Best-selling car colours in the UK

Sales figures reveal that conservative colours are more popular with new car buyers...

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What Car? team
28 January 2019

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The latest registration figures from the Society of Motor Manufacturers (SMMT) and Traders have revealed the nation’s favourite car colours.

There was a new best seller in 2018, although it didn’t break ranks from the conservative paint schemes that have remained popular with 21st century buyers.

2016 Ford Fiesta 1.0 Ecoboost 140 ST-Line review

1. Grey

In 2018, grey became the UK’s most popular car colour since the SMMT’s records began, with 495,127 new models bearing the shade and a 20.9% market share – up 1.2% on 2017.

The country’s three best selling new cars – the Ford Fiesta, the Volkswagen Golf and the Vauxhall Corsa – all sold more in grey than any other colour, as did the Mini hatchback and the Ford Kuga SUV, which were the UK’s seventh and ninth best-selling cars in 2018.

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2. Black

It was the most popular colour for a new car in 2017, but black fell to second place last year, with 478,154 sales and a market share of 20.2%. It’s a favourite with buyers: it was the best seller between 2009 and 2012 and hasn’t been absent from the top three since 2001.

It was also the most popular colour for the Nissan Qashqai, the Volkswagen Polo and the Mercedes A-Class in 2018, which were 2018’s fourth, sixth and eight best selling cars respectively.

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3. White

White paintwork often divides opinion among buyers but it’s been a popular choice this decade. It came third in 2018 and 2017 but it was the best selling colour from 2013 to 2016 and second in 2012.

A total of 432,207 cars were sold in white last year, giving it an 18.3% market share, and it was also the top choice for the UK’s 10th best selling car, the Kia Sportage.

Citroën C4 Cactus

4. Blue

It’s still popular, but blue isn’t as common as it used to be. It was the UK’s favourite in 1997, 1998 and 1999, dropped to second place in 2000, to third in 2005 and has since been either fourth or fifth. It had a 16.1% market share in 2018, with 381,591 cars sold.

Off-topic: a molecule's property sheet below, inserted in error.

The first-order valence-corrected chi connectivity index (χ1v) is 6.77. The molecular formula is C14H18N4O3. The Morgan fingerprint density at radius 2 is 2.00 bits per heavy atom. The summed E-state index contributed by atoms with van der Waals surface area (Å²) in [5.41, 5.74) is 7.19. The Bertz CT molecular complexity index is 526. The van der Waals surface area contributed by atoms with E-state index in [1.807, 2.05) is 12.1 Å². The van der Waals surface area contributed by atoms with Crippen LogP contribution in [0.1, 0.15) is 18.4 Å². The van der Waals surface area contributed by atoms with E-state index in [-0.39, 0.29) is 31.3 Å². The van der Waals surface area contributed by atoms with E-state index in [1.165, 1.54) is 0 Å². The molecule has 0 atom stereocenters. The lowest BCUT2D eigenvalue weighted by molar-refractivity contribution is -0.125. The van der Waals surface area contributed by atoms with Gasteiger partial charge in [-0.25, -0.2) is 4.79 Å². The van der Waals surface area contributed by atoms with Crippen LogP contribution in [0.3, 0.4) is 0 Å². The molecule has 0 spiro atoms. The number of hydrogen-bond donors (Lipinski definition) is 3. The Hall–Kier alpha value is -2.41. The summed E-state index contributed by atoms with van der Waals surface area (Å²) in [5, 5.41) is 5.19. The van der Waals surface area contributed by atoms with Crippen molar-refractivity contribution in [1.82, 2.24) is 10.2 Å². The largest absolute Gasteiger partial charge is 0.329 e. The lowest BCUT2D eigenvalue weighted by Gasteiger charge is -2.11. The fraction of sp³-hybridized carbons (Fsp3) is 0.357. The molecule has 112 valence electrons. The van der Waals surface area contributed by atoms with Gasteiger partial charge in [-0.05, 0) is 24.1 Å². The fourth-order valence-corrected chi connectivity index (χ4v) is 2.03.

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5. Red

The classic colour for performance cars, red was fifth in 2018 with 236,522 registrations and a 10% market share. With the exception of 2011, 2012 and 2017, it has been the UK’s fifth most popular colour since 2004, though darker, metallic versions tend to be more popular than classic flat red these days.

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6. Silver

It was the UK’s favourite colour between 2000 and 2008 but silver’s popularity has gradually tailed off and it was sixth in 2018 with 219,840 registrations and a 9.3% market share.

Audi A3 Cabriolet

Best of the rest

At least 200,000 cars were painted in each of the UK’s six best selling colours in 2018, while the top three – grey, black and white – accounted for 59% of all new cars sold. A handful of more obscure paint schemes made up the rest of the top 10, though.

Orange was seventh with 26,042 registrations, which sounds an obscure choice, but that includes darker, burnt orange which can be popular with certain models. Green was eighth and appeared on 21,167 new cars, while bronze and beige were ninth and 10th, with 9630 and 9303 registrations respectively.

Why are certain colours more popular than others?

Sober shades are popular because buyers have become more conservative over time and such colours typically help cars to hold their value. The likes of grey, black and white are unobtrusive and appeal to a broad range of buyers, which means a car in that colour will often be worth more second-hand – or at least easier to sell. Though it often costs more, metallic paint is a desirable option and will also add value to a car.

That wasn’t always the case, because red and blue were among the best selling colours in the late 1990s. Go back even further, and many cars in the 60s and 70s had odd paint schemes such as brown and mustard yellow. 

The exact affect of colour varies depending on the type of car, though, as some models can pull off shades that others can’t. Read our guide on the best colours for car resale values for a full explanation.

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